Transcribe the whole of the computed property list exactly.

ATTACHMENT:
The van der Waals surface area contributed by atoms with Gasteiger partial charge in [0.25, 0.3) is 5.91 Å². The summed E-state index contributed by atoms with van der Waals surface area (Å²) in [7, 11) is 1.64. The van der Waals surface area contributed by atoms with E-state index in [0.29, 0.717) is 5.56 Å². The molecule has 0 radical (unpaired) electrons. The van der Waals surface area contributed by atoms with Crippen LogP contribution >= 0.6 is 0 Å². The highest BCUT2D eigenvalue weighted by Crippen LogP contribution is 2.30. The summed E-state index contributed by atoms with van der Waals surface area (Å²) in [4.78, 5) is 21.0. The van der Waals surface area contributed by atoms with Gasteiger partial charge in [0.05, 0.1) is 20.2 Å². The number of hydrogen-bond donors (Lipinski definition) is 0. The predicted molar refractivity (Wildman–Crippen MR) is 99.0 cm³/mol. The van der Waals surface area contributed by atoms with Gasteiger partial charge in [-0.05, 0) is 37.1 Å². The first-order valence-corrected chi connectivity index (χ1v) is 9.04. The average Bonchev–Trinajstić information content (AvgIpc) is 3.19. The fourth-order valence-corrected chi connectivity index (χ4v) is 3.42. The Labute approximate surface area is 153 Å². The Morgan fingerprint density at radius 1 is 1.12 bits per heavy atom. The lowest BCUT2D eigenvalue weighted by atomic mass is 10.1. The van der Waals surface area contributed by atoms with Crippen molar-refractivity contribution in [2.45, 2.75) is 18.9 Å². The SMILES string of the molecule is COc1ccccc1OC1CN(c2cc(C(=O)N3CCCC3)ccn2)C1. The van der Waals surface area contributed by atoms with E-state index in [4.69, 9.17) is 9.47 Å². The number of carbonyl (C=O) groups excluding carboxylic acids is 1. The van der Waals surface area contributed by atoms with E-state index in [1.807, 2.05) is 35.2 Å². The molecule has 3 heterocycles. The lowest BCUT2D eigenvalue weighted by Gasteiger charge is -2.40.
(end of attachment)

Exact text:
The van der Waals surface area contributed by atoms with Gasteiger partial charge in [0.25, 0.3) is 5.91 Å². The summed E-state index contributed by atoms with van der Waals surface area (Å²) in [7, 11) is 1.64. The van der Waals surface area contributed by atoms with E-state index in [0.29, 0.717) is 5.56 Å². The molecule has 0 radical (unpaired) electrons. The van der Waals surface area contributed by atoms with Crippen LogP contribution >= 0.6 is 0 Å². The highest BCUT2D eigenvalue weighted by Crippen LogP contribution is 2.30. The summed E-state index contributed by atoms with van der Waals surface area (Å²) in [4.78, 5) is 21.0. The van der Waals surface area contributed by atoms with Gasteiger partial charge in [0.05, 0.1) is 20.2 Å². The number of hydrogen-bond donors (Lipinski definition) is 0. The predicted molar refractivity (Wildman–Crippen MR) is 99.0 cm³/mol. The van der Waals surface area contributed by atoms with Gasteiger partial charge in [-0.05, 0) is 37.1 Å². The first-order valence-corrected chi connectivity index (χ1v) is 9.04. The average Bonchev–Trinajstić information content (AvgIpc) is 3.19. The fourth-order valence-corrected chi connectivity index (χ4v) is 3.42. The Labute approximate surface area is 153 Å². The Morgan fingerprint density at radius 1 is 1.12 bits per heavy atom. The lowest BCUT2D eigenvalue weighted by atomic mass is 10.1. The van der Waals surface area contributed by atoms with Crippen molar-refractivity contribution in [2.45, 2.75) is 18.9 Å². The SMILES string of the molecule is COc1ccccc1OC1CN(c2cc(C(=O)N3CCCC3)ccn2)C1. The van der Waals surface area contributed by atoms with E-state index in [4.69, 9.17) is 9.47 Å². The number of carbonyl (C=O) groups excluding carboxylic acids is 1. The van der Waals surface area contributed by atoms with E-state index in [1.807, 2.05) is 35.2 Å². The molecule has 3 heterocycles. The lowest BCUT2D eigenvalue weighted by Gasteiger charge is -2.40.